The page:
Los Angeles considers restrictions on where homeless people can sleep

The Los Angeles City Council is considering major restrictions on where homeless people can sleep. The effort comes following a ruling against the City of Boise by the 9th Circuit Court of Appeals.

The appellate court said that local governments cannot criminalize sleeping on sidewalks, in parks or other public places if there are no places for homeless people to go. The 9th Circuit’s jurisdiction includes Alaska, Arizona, California, Hawaii, Idaho, Montana, Nevada, Oregon, and Washington.

Introduced by Los Angeles City Councilman Mitch O’Farrell, the measure would bar people from sleeping within 500 feet of schools, parks or daycare centers. People also cannot sleep on sidewalks near homeless shelters or other similar facilities that serve homeless people. In addition, people cannot sleep near bike paths, in tunnels or on bridges designated as school routes. Public areas with signs barring trespassing or setting closing times for safety or maintenance purposes are also off limits. Finally, no sleeping will be allowed on the sidewalks near large public venues, like sports arenas and convention centers.

Los Angeles used to have a citywide ban on sleeping in public places. Based on a court ruling in 2006, the city had to allow people to sleep on sidewalks between 9:00 p.m. and 6:00 a.m. This requirement would be in effect until an additional 1,250 supportive housing units are built. Los Angeles Mayor Eric Garcetti has asserted that enough new housing has been built and that the city can begin enforcement of the sidewalk sleeping ban again. However, police have generally not enforced the sidewalk sleeping ban except during the day and in cases where doorways and driveways have been blocked.

The city measure would bar people from sleeping within 500 feet of schools, parks or daycare centers.

In the Boise case, the 9th Circuit said that jailing or fining homeless people violates the Constitution’s 8th Amendment prohibition against cruel and unusual punishment. The 9th Circuit said that, “as long as there is no option of sleeping indoors, the government cannot criminalize indigent, homeless people from sleeping outdoors, on public property, on the false pretense that they had a choice in the matter.” 

However, the 9th Circuit also qualified its decision, saying, “even when shelter is unavailable, an ordinance prohibiting sitting, lying, or sleeping outside at particular times or in particular locations might well be constitutionally permissable.” This means, for example, that local governments could ban outdoor sleeping in cases where public safety may be an issue. Senior assistant city attorney Valerie Flores noted this when she told the City Council that their measure is defensible. She said that the current laws, “would benefit from modernization, clarification, and a better balance between the competing needs of persons using the public right-of-way.”

Just a month ago, the Los Angeles City Council extended severe restrictions on where people can sleep in their vehicles. The restrictions are similar to those now being considered for those sleeping on sidewalks. It bars sleeping in parked cars in residential areas or near schools, parks and daycare centers. The City Council agreed to allow “safe parking” areas as a compromise. These are lots where homeless people can park safely and have access to restrooms. The lots are also served by outreach workers who help connect people with social services.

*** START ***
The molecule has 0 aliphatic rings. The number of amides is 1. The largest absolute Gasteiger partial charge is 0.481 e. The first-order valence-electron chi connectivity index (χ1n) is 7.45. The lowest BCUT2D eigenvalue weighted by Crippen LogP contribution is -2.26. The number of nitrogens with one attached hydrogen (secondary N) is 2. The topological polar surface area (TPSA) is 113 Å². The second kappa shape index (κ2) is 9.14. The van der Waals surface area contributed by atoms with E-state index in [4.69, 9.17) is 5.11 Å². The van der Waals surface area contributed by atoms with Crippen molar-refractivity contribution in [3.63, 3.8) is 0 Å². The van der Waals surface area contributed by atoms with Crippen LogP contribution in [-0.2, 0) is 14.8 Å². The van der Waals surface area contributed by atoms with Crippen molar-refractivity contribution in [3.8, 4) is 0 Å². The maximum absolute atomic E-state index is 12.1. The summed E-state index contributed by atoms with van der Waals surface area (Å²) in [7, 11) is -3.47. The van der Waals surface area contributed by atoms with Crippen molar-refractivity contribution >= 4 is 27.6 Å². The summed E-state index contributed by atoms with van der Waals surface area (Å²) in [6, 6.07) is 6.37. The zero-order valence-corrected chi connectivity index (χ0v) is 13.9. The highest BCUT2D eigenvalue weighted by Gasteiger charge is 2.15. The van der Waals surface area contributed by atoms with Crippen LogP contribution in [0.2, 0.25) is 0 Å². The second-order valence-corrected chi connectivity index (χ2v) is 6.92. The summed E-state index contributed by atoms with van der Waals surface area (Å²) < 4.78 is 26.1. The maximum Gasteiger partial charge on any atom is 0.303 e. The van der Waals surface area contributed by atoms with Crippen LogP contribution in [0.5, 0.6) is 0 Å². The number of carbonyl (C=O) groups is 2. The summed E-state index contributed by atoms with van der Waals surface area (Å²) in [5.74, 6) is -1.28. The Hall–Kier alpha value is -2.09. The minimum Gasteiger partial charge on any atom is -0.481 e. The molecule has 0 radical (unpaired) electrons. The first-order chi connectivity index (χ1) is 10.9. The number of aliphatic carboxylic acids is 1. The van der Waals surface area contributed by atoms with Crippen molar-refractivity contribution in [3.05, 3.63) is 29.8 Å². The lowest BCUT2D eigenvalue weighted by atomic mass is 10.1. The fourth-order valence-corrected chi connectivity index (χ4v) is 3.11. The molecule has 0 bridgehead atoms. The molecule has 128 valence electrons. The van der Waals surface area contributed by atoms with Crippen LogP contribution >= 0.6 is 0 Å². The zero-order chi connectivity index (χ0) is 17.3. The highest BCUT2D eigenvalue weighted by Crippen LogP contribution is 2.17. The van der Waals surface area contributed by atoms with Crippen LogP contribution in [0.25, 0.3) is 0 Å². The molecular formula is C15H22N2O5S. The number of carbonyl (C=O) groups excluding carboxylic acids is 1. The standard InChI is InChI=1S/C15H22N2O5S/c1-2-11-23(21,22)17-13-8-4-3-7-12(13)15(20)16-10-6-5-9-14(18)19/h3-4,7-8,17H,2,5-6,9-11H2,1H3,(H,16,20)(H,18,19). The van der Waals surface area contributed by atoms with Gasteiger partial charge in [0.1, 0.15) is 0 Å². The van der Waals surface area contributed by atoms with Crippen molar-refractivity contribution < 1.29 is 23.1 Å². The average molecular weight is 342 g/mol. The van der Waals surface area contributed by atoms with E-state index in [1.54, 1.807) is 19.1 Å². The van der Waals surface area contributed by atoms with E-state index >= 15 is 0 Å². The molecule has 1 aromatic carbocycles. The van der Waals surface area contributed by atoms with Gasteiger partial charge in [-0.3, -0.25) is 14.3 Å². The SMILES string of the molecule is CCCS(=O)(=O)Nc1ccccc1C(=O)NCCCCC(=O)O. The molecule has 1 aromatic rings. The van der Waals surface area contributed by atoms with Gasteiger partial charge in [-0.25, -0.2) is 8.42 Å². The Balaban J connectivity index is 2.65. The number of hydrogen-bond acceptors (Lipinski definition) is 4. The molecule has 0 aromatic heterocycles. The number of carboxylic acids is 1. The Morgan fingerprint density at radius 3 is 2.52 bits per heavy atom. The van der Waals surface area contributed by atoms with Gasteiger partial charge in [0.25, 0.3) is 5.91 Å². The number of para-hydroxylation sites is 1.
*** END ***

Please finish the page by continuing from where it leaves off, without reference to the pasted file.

The Los Angeles City Council extended severe restrictions on where people can sleep in their vehicles, including parks.

Advocates for homeless people have pointed out that the city’s efforts lag far behind the scale of the need. There are currently 180 safe parking spaces, and it is estimated there will be 450 spaces by next year. This is a drop in the bucket compared with the need. About 9,500 Los Angeles residents are currently sleeping in about 5,700 vehicles around the city.

The restrictions on sleeping in cars do not apply to commercial and industrial areas of Los Angeles. Nonetheless, new parking restrictions are popping up in these areas as well. Overnight parking bans have been instituted on hundreds of blocks throughout the city, including many in commercial and industrial zones. These local overnight bans are granted by the City Council at the request of individual council members. Some of these are for good reasons, such as limiting large trucks from parking in narrow streets and alleys. Most, though, are aimed at restricting access to homeless people looking for a place to sleep.

If the restrictions on sleeping in public get passed by the City Council, there will be few places in Los Angeles where homeless people can sleep without fear of arrest. It also sets a troubling precedent for other cities to try and work around the 9th Circuit’s ruling against criminalizing homelessness. Advocates for homeless people in Los Angeles will surely challenge the measure in court if it is enacted by the City Council.

The City of Boise recently requested that the U.S. Supreme Court review the ruling against bans on sleeping in public. If the Supreme Court rules for Boise, then communities across the country can keep their bans on public sleeping. However, the Supreme Court could uphold the 9th Circuit’s ruling that arresting homeless people for sleeping on sidewalks is cruel and unusual punishment. If that happens, all communities across the country, not just those in western states, will have to suspend enforcement of public sleeping bans.